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Open Economy Codependence: U.S. Monetary Policy and Interest Rate Pass-through

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  • Christopher Bowdler
  • John C. Bluedorn

Abstract

We analyze the international transmission of interest rates under pegged and non-pegged exchange rate regimes, demonstrating that transmission depends upon the informational properties of a base country`s interest rate change. We differentiate between interest rate movements which are predictable/unpredictable and dependent/independent (i.e., a function of non-monetary factors such as cost-push inflation). Under capital mobility, we show that predictable or dependent interest rate changes should elicit interest rate pass-through for an imperfectly credible peg that is less than unity, whilst interest rate changes that are unpredictable and independent should elicit pass-through greater than unity. Using a real-time identification of unpredictable and independent U.S. federal funds rate changes, we provide evidence consistent with these propositions. When the federal funds rate change is unpredictable and independent, the joint hypothesis of unit within-month pass-through to pegs and zero within-month pass-through to non-pegs cannot be rejected. The same hypothesis is strongly rejected following actual, aggregate federal funds rate changes which include predictable and dependent components. In a dynamic context, we find that maximum interest rate pass-through to pegs is delayed. Moreover, even though there is a full transmission of unpredictable and independent federal funds rate changes, they explain only a small portion of pegged regime interest rate changes.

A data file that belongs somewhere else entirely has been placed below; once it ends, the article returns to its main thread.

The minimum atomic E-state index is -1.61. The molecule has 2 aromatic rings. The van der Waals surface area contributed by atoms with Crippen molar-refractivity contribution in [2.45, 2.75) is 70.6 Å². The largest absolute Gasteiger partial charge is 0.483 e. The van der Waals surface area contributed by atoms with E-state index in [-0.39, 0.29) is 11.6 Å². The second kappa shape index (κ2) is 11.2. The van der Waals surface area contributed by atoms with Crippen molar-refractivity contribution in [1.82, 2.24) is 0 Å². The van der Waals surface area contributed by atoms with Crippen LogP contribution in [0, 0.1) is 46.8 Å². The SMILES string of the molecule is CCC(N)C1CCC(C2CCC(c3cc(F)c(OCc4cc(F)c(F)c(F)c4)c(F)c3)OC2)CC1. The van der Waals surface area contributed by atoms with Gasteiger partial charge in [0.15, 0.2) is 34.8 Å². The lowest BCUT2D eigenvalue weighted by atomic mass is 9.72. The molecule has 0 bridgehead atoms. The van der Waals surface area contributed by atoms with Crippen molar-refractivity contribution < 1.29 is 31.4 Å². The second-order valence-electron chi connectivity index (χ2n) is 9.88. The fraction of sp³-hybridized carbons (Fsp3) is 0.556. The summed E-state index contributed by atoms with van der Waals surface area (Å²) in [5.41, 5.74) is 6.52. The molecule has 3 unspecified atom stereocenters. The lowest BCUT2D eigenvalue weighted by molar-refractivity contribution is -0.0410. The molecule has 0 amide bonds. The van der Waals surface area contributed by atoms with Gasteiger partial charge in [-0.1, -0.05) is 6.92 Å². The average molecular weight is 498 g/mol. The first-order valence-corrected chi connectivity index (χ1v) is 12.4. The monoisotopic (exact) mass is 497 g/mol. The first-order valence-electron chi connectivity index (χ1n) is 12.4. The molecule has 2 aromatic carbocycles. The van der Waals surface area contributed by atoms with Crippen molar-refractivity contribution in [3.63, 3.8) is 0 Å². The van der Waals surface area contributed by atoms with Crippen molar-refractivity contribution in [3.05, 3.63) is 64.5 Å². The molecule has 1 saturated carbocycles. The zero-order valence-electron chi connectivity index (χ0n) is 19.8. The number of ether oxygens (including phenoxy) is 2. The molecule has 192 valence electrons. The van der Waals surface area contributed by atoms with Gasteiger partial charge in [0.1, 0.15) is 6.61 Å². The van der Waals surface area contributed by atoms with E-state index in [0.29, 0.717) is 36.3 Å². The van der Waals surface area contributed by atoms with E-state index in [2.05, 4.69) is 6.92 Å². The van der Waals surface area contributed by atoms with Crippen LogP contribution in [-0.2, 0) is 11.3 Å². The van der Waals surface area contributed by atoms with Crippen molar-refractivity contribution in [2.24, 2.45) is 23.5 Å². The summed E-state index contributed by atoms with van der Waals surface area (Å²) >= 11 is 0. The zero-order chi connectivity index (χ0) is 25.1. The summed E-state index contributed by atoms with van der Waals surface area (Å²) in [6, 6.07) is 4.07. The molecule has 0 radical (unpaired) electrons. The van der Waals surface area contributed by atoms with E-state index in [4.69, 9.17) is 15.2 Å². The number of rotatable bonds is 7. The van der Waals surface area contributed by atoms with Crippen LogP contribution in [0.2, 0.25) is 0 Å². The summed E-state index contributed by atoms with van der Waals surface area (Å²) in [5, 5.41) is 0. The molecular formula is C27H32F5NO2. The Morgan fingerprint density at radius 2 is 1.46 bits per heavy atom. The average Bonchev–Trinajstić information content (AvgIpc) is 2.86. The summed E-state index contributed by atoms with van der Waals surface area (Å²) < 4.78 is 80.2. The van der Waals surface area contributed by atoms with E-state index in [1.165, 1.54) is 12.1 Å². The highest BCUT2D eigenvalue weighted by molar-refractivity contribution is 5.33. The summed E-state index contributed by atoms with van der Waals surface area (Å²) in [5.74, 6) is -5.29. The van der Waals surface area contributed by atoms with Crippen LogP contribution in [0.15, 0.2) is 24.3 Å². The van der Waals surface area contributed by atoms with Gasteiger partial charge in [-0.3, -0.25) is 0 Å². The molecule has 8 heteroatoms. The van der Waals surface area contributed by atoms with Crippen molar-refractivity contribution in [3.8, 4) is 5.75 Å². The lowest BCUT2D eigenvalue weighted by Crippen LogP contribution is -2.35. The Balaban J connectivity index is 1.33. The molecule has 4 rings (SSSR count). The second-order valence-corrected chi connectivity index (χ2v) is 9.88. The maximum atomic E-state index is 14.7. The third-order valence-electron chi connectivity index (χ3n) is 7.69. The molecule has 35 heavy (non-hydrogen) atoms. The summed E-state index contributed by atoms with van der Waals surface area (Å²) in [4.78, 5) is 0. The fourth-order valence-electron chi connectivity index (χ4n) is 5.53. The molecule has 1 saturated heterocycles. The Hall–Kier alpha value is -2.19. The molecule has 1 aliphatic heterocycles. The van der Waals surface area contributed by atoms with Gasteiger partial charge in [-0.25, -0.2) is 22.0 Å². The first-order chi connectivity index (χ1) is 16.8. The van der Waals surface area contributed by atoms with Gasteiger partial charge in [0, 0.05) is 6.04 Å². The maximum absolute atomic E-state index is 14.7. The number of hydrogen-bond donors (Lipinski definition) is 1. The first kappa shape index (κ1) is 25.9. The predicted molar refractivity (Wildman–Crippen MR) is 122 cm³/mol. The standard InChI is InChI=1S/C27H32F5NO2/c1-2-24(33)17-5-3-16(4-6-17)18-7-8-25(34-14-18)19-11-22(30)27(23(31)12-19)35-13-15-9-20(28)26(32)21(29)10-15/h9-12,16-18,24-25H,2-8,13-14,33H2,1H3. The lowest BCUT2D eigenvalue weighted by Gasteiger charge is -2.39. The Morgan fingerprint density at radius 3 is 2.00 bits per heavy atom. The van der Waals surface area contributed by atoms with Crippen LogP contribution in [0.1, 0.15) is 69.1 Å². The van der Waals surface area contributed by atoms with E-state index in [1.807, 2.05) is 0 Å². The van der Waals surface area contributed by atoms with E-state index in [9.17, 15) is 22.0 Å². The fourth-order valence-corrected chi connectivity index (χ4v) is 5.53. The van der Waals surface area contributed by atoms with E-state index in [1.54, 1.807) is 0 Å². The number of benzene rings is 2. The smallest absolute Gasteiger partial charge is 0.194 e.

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Bibliographic Info

Paper provided by University of Oxford, Department of Economics in its series Economics Series Working Papers with number 290.

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Date of creation: 01 Nov 2006
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Handle: RePEc:oxf:wpaper:290

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Keywords: Interest Rate Pass-Through; Monetary Policy Identification; Open Economy Trilemma; Exchange Rate Regime;

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  1. Obstfeld, Maurice & Shambaugh, Jay C & Taylor, Alan M, 2004. "The Trilemma in History: Trade-offs Among Exchange Rates, Monetary Policies and Capital Mobility," CEPR Discussion Papers 4352, C.E.P.R. Discussion Papers.
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  10. Bluedorn, John C. & Bowdler, Christopher, 2011. "The open economy consequences of U.S. monetary policy," Journal of International Money and Finance, Elsevier, vol. 30(2), pages 309-336, March.
  11. Philippe Bacchetta & Eric van Wincoop, 2005. "Incomplete Information Processing: A Solution to the Forward Discount Puzzle," Working Papers 05.03, Swiss National Bank, Study Center Gerzensee.
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  14. Jon Faust & John H. Rogers & Shing-Yi B. Wang & Jonathan H. Wright, 2003. "The high-frequency response of exchange rates and interest rates to macroeconomic announcements," International Finance Discussion Papers 784, Board of Governors of the Federal Reserve System (U.S.).
  15. David Brownstone & Robert Valletta, 2001. "The Bootstrap and Multiple Imputations: Harnessing Increased Computing Power for Improved Statistical Tests," Journal of Economic Perspectives, American Economic Association, vol. 15(4), pages 129-141, Fall.
  16. Christina D. Romer & David H. Romer, 2004. "A New Measure of Monetary Shocks: Derivation and Implications," American Economic Review, American Economic Association, vol. 94(4), pages 1055-1084, September.
  17. Rose, Andrew K., 1996. "Explaining exchange rate volatility: an empirical analysis of 'the holy trinity' of monetary independence, fixed exchange rates, and capital mobility," Journal of International Money and Finance, Elsevier, vol. 15(6), pages 925-945, December.
  18. Charles Engel, 1990. "On the foreign exchange risk premium in a general equilibrium model," Research Working Paper 90-06, Federal Reserve Bank of Kansas City.
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